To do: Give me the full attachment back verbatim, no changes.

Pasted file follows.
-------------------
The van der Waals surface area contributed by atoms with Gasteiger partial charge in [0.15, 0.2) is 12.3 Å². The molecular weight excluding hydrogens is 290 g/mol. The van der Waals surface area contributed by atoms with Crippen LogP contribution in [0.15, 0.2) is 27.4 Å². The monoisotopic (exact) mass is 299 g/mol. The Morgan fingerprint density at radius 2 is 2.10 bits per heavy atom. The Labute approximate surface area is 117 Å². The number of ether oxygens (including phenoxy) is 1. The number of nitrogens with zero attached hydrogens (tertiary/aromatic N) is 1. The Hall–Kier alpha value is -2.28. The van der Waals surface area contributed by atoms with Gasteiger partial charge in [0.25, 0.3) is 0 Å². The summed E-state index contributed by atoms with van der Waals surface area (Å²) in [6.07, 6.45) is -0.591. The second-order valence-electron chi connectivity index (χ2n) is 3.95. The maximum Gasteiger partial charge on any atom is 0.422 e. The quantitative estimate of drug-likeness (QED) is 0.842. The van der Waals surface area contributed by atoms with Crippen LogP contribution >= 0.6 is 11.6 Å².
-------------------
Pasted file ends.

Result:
The van der Waals surface area contributed by atoms with Gasteiger partial charge in [0.15, 0.2) is 12.3 Å². The molecular weight excluding hydrogens is 290 g/mol. The van der Waals surface area contributed by atoms with Crippen LogP contribution in [0.15, 0.2) is 27.4 Å². The monoisotopic (exact) mass is 299 g/mol. The Morgan fingerprint density at radius 2 is 2.10 bits per heavy atom. The Labute approximate surface area is 117 Å². The number of ether oxygens (including phenoxy) is 1. The number of nitrogens with zero attached hydrogens (tertiary/aromatic N) is 1. The Hall–Kier alpha value is -2.28. The van der Waals surface area contributed by atoms with Gasteiger partial charge in [0.25, 0.3) is 0 Å². The summed E-state index contributed by atoms with van der Waals surface area (Å²) in [6.07, 6.45) is -0.591. The second-order valence-electron chi connectivity index (χ2n) is 3.95. The maximum Gasteiger partial charge on any atom is 0.422 e. The quantitative estimate of drug-likeness (QED) is 0.842. The van der Waals surface area contributed by atoms with Crippen LogP contribution >= 0.6 is 11.6 Å².